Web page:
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Java arrays, Wat!?

There is a few things you can do with arrays which are surprising.
 
 
 
 
 
 
 
 
 
 

Is it an array or not?

Serializable array = new Serializable[9];

Is array an array or a scalar? Well its a scalar which points to an array. Just like 

Object o = new Object[9];

You can assign an array to an object because it is also an object.  However, arrays are also Serializable so you can assign them to Serializable.

Where did my [] go?

The [] can appear in surprising places.  This compiles for backward comparability reasons.

public static int method(int[]... args)[] {
    return args[0];
}

And the types here are; args is an int[][] and the return type is int[].  Did you notice the [] after the method declaration!  This is not part of the JLS and the OpenJDK allows this due to backward compatibility reasons.

What is the difference between int[] array and int array[] ?

There is a difference in what comes after it.

int[] array, x[];

and

int array[], y[];

In these cases; x is an int[][] but y is only an int[].

What happens if an array initialization is too large?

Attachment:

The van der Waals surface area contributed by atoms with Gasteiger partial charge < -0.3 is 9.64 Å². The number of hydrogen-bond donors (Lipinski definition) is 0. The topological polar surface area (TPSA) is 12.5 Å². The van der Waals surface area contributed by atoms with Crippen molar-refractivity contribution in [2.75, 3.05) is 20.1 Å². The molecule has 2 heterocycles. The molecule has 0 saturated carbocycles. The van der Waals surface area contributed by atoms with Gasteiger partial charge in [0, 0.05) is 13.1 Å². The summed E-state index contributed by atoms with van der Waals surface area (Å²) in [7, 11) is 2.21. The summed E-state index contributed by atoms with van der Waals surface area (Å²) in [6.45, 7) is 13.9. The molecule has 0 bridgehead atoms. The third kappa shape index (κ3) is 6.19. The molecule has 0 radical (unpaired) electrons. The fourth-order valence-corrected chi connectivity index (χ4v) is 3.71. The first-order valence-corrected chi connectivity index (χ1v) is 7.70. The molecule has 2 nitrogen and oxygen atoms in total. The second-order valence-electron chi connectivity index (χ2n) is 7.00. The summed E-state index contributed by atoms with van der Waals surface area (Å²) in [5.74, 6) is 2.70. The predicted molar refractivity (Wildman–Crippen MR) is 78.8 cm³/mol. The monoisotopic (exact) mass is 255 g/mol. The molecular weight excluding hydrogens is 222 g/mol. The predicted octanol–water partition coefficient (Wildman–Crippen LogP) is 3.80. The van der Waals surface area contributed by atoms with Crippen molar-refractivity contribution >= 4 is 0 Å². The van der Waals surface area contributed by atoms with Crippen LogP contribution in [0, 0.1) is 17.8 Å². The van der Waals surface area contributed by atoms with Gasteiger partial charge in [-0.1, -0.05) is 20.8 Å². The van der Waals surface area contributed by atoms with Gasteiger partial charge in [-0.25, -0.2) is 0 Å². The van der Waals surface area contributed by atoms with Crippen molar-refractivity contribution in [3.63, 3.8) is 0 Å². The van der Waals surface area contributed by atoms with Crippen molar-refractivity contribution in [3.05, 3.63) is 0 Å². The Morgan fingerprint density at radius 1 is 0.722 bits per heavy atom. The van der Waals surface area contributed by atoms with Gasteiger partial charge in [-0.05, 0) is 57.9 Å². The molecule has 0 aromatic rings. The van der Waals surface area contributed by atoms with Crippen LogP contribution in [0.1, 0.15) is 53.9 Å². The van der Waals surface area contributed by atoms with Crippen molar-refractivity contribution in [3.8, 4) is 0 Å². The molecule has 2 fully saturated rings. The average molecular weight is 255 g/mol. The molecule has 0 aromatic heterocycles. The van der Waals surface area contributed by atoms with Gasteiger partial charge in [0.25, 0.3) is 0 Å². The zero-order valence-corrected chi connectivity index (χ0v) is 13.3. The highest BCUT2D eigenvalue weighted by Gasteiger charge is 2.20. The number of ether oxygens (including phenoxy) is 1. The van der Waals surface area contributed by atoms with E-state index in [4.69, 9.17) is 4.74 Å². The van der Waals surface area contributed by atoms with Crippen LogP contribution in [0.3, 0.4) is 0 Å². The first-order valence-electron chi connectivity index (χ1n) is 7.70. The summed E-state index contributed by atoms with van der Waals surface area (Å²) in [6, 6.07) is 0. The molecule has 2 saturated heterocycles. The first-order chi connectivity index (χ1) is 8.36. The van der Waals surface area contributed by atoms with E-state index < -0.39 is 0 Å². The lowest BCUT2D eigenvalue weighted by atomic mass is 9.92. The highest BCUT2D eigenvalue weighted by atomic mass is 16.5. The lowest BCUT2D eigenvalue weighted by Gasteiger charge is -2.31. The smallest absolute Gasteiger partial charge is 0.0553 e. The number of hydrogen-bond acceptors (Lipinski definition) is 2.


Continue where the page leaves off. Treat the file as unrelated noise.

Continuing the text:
Say I initialize an array like this

public static final int[] VALUES = {
    1,2,3,4,5,6,7,8,9,10,11,12,13,14,15,16,17,18,19,20,
            /* many, many lines deleted */
    1,2,3,4,5,6,7,8,9,10,11,12,13,14,15,16,17,18,19,20,
};

The errors message is;

Error:(6, 31) java: code too large

This seems a little strange.  It doesn’t complain the array is too large.  In fact if I have more static fields or use larger constants, it will fail for a smaller array.
 
This happens because arrays are initialised in byte code.  There byte code creates the array and initialises each value, one at a time.  This results in a lot of code for large arrays which would be such a problem if there wasn’t a limit in the size of a method. i.e. 65535 bytes.  The compiler generates one and only one method for a constructor or static initialization so this limits how many enums you can have and how large your initialised arrays can be.

Reference: Java arrays, Wat!? from our JCG partner Peter Lawrey at the Vanilla Java blog.

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